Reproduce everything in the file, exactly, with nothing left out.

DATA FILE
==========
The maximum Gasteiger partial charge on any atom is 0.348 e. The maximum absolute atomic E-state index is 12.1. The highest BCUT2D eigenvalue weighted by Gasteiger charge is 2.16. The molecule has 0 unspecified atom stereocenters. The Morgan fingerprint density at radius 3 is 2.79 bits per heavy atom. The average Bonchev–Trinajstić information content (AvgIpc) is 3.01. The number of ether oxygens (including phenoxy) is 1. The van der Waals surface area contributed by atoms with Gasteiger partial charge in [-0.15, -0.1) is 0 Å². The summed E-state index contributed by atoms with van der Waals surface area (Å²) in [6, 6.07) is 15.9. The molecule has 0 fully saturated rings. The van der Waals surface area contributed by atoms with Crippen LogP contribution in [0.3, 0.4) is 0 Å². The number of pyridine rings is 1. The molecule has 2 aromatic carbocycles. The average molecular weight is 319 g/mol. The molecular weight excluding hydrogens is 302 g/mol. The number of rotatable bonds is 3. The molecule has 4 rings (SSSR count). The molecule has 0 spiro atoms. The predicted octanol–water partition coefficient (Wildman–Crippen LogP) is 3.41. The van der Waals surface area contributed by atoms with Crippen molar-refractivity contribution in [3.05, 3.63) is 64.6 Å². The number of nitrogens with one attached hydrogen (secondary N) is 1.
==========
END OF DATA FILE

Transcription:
The maximum Gasteiger partial charge on any atom is 0.348 e. The maximum absolute atomic E-state index is 12.1. The highest BCUT2D eigenvalue weighted by Gasteiger charge is 2.16. The molecule has 0 unspecified atom stereocenters. The Morgan fingerprint density at radius 3 is 2.79 bits per heavy atom. The average Bonchev–Trinajstić information content (AvgIpc) is 3.01. The number of ether oxygens (including phenoxy) is 1. The van der Waals surface area contributed by atoms with Gasteiger partial charge in [-0.15, -0.1) is 0 Å². The summed E-state index contributed by atoms with van der Waals surface area (Å²) in [6, 6.07) is 15.9. The molecule has 0 fully saturated rings. The van der Waals surface area contributed by atoms with Crippen LogP contribution in [0.3, 0.4) is 0 Å². The number of pyridine rings is 1. The molecule has 2 aromatic carbocycles. The average molecular weight is 319 g/mol. The molecular weight excluding hydrogens is 302 g/mol. The number of rotatable bonds is 3. The molecule has 4 rings (SSSR count). The molecule has 0 spiro atoms. The predicted octanol–water partition coefficient (Wildman–Crippen LogP) is 3.41. The van der Waals surface area contributed by atoms with Crippen molar-refractivity contribution in [3.05, 3.63) is 64.6 Å². The number of nitrogens with one attached hydrogen (secondary N) is 1.